Taurine for Dogs

Taurine for Dogs

The amino acid taurine is vital to your dog’s overall health, including his kidneys, blood, heart, eyes and brain. Taurine provides the flow of elements from and to your dog’s cellular structures. Lack of taurine can cause your dog’s health to suffer, specifically his heart. Taurine is distributed in high concentration throughout the body in specific tissues such as the retina of the eye and the heart wall muscles. Certain dog breeds such as the Newfoundland and the American cocker spaniel are predisposed to taurine deficiency. Taurine for dogs is something that a dog owner will want to provide in their dog’s diet if their dog is taurine deficient. Taurine can be an ingredient in your dog’s food. Or, you can provide it to your dog as a supplement.

Causes of Taurine Deficiency

The causes of taurine deficiency are due to an inherited disease called cystinuria, which can lead to the formation of stones that are located in the bladder, ureter or kidneys. Another cause has been linked to diet history. Taurine deficiency may be linked to certain lamb and rice diets, very low-protein diets, high-fiber diets, or vegetarian diets. A poor, long-term diet can cause the lack of taurine and result in dilated cardiomyopathy, which is a common cardiovascular disease in dogs.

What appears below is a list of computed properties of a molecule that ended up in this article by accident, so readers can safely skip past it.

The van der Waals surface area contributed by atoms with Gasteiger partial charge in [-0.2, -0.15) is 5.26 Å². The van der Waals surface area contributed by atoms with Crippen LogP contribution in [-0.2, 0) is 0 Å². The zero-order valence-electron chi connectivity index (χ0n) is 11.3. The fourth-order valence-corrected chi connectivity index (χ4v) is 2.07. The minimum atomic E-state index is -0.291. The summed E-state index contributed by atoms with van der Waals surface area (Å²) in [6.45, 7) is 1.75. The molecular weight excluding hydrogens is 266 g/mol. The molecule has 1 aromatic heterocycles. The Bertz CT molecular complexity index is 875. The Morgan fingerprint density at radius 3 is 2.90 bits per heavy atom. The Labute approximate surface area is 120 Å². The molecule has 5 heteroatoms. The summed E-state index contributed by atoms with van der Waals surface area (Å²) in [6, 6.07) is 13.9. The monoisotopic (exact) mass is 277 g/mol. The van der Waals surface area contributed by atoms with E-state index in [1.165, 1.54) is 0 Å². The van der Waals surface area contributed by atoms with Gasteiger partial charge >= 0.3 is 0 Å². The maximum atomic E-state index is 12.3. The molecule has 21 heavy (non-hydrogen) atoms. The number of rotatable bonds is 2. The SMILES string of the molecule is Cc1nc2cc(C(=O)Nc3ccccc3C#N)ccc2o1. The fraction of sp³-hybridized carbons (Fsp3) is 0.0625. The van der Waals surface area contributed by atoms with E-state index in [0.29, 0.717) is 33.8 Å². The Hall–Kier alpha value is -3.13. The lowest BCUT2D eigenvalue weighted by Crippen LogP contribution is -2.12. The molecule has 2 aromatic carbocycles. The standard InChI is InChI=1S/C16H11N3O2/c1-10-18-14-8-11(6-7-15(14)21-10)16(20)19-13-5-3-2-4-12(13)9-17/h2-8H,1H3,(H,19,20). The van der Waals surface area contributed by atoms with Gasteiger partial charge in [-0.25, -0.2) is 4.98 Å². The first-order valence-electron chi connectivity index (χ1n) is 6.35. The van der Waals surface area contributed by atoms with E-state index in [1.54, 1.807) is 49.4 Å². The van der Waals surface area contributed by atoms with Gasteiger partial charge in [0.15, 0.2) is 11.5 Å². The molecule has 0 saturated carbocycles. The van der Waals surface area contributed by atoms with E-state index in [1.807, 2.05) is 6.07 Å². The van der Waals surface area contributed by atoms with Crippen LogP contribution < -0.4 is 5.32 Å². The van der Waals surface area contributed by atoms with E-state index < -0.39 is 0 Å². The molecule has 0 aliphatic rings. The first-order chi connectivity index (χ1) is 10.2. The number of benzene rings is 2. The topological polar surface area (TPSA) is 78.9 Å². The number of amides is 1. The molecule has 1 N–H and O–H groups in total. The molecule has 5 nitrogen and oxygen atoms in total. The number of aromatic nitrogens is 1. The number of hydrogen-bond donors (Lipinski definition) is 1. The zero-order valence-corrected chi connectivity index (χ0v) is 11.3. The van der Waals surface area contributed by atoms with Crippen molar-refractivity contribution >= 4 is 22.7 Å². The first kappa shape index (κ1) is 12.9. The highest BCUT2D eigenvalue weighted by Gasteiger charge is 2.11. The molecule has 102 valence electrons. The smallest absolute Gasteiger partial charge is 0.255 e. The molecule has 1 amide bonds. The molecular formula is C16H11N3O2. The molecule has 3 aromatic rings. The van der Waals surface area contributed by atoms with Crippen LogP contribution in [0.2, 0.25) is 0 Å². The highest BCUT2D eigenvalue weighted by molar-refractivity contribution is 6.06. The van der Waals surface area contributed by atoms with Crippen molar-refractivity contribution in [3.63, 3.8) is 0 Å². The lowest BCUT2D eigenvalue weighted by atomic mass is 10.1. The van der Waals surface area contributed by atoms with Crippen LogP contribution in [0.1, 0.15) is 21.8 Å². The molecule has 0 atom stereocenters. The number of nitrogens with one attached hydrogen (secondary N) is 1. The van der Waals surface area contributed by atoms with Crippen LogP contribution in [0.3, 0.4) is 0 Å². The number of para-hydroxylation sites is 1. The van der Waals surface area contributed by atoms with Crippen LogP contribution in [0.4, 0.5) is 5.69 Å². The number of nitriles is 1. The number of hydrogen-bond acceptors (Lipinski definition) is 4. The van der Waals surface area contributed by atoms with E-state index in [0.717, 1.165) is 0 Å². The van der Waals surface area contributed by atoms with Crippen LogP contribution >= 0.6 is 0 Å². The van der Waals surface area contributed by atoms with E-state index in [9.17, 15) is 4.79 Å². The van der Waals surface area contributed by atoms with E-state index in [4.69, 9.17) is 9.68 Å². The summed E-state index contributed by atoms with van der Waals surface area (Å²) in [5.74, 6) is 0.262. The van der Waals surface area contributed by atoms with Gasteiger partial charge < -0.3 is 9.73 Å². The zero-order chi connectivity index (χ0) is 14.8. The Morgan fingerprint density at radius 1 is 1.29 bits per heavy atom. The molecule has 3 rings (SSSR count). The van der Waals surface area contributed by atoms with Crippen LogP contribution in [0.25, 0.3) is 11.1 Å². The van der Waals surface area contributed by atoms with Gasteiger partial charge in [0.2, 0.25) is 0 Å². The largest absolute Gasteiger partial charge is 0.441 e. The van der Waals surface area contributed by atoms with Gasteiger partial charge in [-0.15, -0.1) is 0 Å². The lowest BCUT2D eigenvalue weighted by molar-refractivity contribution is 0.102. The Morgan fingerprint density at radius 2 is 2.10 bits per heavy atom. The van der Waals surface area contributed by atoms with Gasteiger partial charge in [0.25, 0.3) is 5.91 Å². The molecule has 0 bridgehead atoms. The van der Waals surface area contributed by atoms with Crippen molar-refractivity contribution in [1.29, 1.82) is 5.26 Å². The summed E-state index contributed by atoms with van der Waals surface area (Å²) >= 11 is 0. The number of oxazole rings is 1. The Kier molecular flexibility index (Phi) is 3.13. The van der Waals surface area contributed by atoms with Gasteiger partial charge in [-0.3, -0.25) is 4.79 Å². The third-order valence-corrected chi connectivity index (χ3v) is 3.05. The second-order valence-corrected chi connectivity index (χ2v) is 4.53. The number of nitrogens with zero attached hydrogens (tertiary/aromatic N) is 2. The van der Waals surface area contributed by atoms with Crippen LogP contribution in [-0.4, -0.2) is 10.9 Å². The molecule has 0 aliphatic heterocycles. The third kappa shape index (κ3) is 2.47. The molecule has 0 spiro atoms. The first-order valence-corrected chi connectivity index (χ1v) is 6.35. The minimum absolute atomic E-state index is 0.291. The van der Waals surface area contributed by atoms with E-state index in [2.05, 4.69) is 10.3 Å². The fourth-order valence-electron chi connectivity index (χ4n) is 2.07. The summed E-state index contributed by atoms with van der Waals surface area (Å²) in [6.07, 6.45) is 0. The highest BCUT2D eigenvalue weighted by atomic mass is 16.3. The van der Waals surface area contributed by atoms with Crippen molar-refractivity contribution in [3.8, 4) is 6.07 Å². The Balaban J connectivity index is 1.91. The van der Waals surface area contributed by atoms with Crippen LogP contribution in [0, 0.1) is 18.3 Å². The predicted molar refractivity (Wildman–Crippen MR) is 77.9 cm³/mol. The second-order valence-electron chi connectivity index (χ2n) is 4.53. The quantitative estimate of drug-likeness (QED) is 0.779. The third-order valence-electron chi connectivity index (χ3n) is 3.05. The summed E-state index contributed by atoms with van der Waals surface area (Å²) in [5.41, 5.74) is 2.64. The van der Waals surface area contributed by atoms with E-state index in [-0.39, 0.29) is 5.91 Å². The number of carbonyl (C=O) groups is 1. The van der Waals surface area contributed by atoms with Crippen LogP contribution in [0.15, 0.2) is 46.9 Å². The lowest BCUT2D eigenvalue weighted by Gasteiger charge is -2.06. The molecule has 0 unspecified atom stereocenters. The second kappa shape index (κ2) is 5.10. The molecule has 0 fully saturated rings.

Symptoms of Dilated Cardiomyopathy Caused by Taurine Deficiency

Since taurine deficiency does not have any noticeable symptoms, many dog owners will want to keep an eye out for symptoms of dilated cardiomyopathy, since it is caused from taurine deficiency.

Symptoms include distention of the veins, abdominal enlargement, fluid accumulation of the chest, abdomen, underneath the skin, on the underside of the body, and the sac around the heart.

Sudden weight gain, coughing, shallow breathing, shortness of breath, rapid breathing, weakness, intolerance to exercise, fainting, pale or blue tones, mucous membranes, and difficulty sleeping at night are all signs of dilated cardiomyopathy, which can be caused by taurine deficiency. If you observe these symptoms in your dog, it is best to seek medical care right away.

Taurine for Dogs

Taurine supplements may be beneficial for dogs that have taurine deficiency and heart failure. Supplement dosages generally are 250mg for a small sized dog, 500mg for a medium sized dog and 750mg for a large dog, two times a day. Dog owners may also want to add taurine to their dog’s diet by feeding them lightly cooked pink salmon, jack mackerel or sardines on a daily basis.

If you choose to use a canned fish, wash it in water thoroughly to reduce salt intake. In addition to adding taurine to your dog’s diet, you will also want to include vitamin B6 or a B-complex vitamin supplement because it is needed for the conversion of taurine.

Benefits of Providing Your Dog with Taurine via Supplements or Diet

  • Overall improved health.
  • Increased energy level.
  • Lessening of symptoms of dilated cardiomyopathy.
  • Prevention of taurine deficiency.
  • Less risk of taurine deficiency.
  • Improved heart health.

Diagnosis of Taurine Deficiency

If you suspect that your dog has taurine deficiency or dilated cardiomyopathy, contact the veterinarian immediately.

Upon arrival at the veterinarian office you will need to provide your dog’s health history which includes any unusual signs and symptoms. Then your veterinarian will give your dog a complete physical examination, including an examination of your dog’s heart. Laboratory tests that your veterinarian will conduct include urinalysis, complete blood count and biochemistry profile.